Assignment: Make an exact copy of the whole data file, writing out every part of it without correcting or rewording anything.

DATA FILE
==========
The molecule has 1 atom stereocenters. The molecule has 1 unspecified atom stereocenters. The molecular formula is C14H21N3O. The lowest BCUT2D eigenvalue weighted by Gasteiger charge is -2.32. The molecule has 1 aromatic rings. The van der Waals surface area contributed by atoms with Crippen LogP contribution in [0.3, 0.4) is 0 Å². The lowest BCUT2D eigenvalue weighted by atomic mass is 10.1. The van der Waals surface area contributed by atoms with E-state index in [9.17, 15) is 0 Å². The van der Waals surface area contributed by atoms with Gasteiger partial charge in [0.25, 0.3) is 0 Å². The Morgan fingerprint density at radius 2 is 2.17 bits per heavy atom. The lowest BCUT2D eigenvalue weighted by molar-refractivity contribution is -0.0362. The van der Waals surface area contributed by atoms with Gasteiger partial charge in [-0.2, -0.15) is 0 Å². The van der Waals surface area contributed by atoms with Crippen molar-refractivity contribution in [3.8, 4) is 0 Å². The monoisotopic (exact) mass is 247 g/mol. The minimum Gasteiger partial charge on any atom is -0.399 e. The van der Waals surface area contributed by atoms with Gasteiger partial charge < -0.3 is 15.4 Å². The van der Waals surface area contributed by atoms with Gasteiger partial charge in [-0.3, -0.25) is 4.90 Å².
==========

The molecule has 1 atom stereocenters. The molecule has 1 unspecified atom stereocenters. The molecular formula is C14H21N3O. The lowest BCUT2D eigenvalue weighted by Gasteiger charge is -2.32. The molecule has 1 aromatic rings. The van der Waals surface area contributed by atoms with Crippen LogP contribution in [0.3, 0.4) is 0 Å². The lowest BCUT2D eigenvalue weighted by atomic mass is 10.1. The van der Waals surface area contributed by atoms with E-state index in [9.17, 15) is 0 Å². The van der Waals surface area contributed by atoms with Gasteiger partial charge in [0.25, 0.3) is 0 Å². The Morgan fingerprint density at radius 2 is 2.17 bits per heavy atom. The lowest BCUT2D eigenvalue weighted by molar-refractivity contribution is -0.0362. The van der Waals surface area contributed by atoms with Gasteiger partial charge in [-0.2, -0.15) is 0 Å². The van der Waals surface area contributed by atoms with Crippen molar-refractivity contribution in [3.8, 4) is 0 Å². The monoisotopic (exact) mass is 247 g/mol. The minimum Gasteiger partial charge on any atom is -0.399 e. The van der Waals surface area contributed by atoms with Gasteiger partial charge < -0.3 is 15.4 Å². The van der Waals surface area contributed by atoms with Gasteiger partial charge in [-0.3, -0.25) is 4.90 Å².